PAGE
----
When it comes to VR headsets, we can usually think about Oculus Rift, HTC Vive and OSVR. However, most of these headsets comes with their own methods of connecting to the computers, and computer manufacturers will have to make sure that their products have a specific port or reach a certain requirements in order to fully support these VR headsets.
This is why NVIDIA, Oculus, Valve, AMD and Microsoft came together to define the VirtualLink specification based on an open industry standard to encourage VR headset manufacturers to adopt this interface. This way, it will also push PC manufacturers to focus their efforts on this single interface and maximize compatibility across different kinds of VR headsets.
For more information on VirtualLink, please view the press release below.
New Open Industry Standard Introduced for Connecting Next Generation VR Headsets to PCs, Other Devices
VirtualLink Combines Simplicity of Single USB-C connector with Higher Bandwidth to Drive Rich VR Experiences
SANTA CLARA, CA (July 17, 2018) – A new industry consortium led by NVIDIA,
Oculus, Valve, AMD, and Microsoft today introduced the VirtualLink™ specification — an open industry standard that enables next-generation VR headsets to connect with PCs and other devices using a single, high-bandwidth USB Type-C™ connector, instead of a range of cords and connectors.
This new connection, an Alternate Mode of USB-C, simplifies and speeds up VR setup time, avoiding key obstacles to VR adoption. It also brings immersive VR experiences to smaller devices with fewer ports, such as thin and light notebooks.
To fulfill the promise of next-generation VR, headsets will need to deliver increased display resolution and incorporate high-bandwidth cameras for tracking and augmented reality. VirtualLink connects with VR headsets to simultaneously deliver four high-speed HBR3 DisplayPort lanes, which are scalable for future needs; a USB3.1 data channel for supporting high-resolution cameras and sensors; and up to 27 watts of power.
Unlike other connectivity alternatives, VirtualLink is purpose-built for VR. It optimizes for the latency and bandwidth demands that will enable headset and PC makers to deliver the next generation of VR experiences.
The consortium also announced the publication of an advance overview of the VirtualLink specification, available to companies that wish to receive details ahead of the upcoming VirtualLink 1.0 specification. Details are available at www.VirtualLink.org.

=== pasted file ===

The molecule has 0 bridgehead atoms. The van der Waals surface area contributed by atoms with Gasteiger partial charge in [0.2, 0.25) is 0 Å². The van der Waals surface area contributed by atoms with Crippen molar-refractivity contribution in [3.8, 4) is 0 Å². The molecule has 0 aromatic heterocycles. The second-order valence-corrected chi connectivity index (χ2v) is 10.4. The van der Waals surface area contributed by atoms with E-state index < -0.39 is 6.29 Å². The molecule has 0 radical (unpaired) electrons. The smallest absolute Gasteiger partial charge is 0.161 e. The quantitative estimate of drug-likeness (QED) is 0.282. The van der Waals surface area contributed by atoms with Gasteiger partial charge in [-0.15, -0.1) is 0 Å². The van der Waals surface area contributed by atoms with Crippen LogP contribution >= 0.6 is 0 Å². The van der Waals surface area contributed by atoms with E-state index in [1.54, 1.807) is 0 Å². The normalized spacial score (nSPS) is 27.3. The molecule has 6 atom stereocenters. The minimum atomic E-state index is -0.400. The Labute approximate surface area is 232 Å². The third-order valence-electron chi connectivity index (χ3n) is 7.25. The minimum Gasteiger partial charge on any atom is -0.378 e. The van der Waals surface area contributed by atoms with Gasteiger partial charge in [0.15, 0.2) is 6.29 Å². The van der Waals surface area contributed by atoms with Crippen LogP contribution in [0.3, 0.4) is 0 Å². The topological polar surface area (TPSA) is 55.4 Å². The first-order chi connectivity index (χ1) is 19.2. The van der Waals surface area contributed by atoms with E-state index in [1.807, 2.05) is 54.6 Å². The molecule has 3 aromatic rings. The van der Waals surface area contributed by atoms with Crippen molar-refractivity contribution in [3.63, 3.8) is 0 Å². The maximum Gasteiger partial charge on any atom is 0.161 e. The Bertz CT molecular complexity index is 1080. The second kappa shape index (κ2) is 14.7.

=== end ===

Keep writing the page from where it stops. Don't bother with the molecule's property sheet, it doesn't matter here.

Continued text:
Support by Industry Leaders
Leading players in VR expressed enthusiasm for the new standard.
“Simulating reality requires incredible visual fidelity and processing power,” said Jason Paul, general manager of gaming and VR, at NVIDIA. “With a single, high-bandwidth cable, VirtualLink unlocks the full potential of the PC to power amazing VR experiences.”
“At Oculus, we’re committed to making VR easily approachable for a wide variety of people,” said Nate Mitchell, head of Rift, at Oculus. “A consolidated connection point is critical in removing barriers to experiencing high-powered PC VR. With the adoption of VirtualLink technology, purpose-built for VR, we look forward to helping push the industry forward into the next phase of VR.”
“We hope to see the results of this collaboration enhance the user experience and extend the possibilities for all developers and hardware manufacturers,” said PierreLoup Griffais of Valve.
“We have been involved on VirtualLink from the beginning and are supportive of industry-standard approaches for emerging Windows experiences including Mixed Reality,” said Scott Evans, general manager, Mixed Reality, at Microsoft.
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VirtualLink is an open industry connectivity standard for VR that was developed in collaboration by a group of leading silicon, software, and headset manufacturers. VirtualLink enables nextgeneration VR headsets to connect with a PC or other device using a single, high-bandwidth USB Type-C™ connector. VirtualLink supports four HBR3 DisplayPort lanes for high resolution displays, a USB3.1 data channel for high resolution cameras and sensors, and up to 27 watts of power.
Certain statements in this press release including, but not limited to, statements as to: the benefits, abilities, performance and impact of VirtualLink specification; next-generation VR headsets needing to deliver increased display resolution and incorporated high-bandwidth cameras; VirtualLink unlocking the full potential of the PC to power VR experiences; and the adoption of VirtualLink technology helping to push the industry forward into the next phase of VR are forward-looking statements that are subject to risks and uncertainties that could cause results to be materially different than expectations. Important factors that could cause actual results to differ materially include: global economic conditions; reliance on third parties to manufacture, assemble, package and test products; the impact of technological development and competition; development of new products and technologies or enhancements to existing product and technologies; market acceptance of products; design, manufacturing or software defects; changes in consumer preferences or demands; changes in industry standards and interfaces; unexpected loss of performance of our products or technologies when integrated into systems. These forward-looking statements are not guarantees of future performance and speak only as of the date hereof, and, except as required by law, the VirtualLink Consortium disclaims any obligation to update these forward-looking statements to reflect future events or circumstances.
VirtualLink is a trademark of the VirtualLink Consortium. Other company and product names may be trademarks of the respective companies with which they are associated.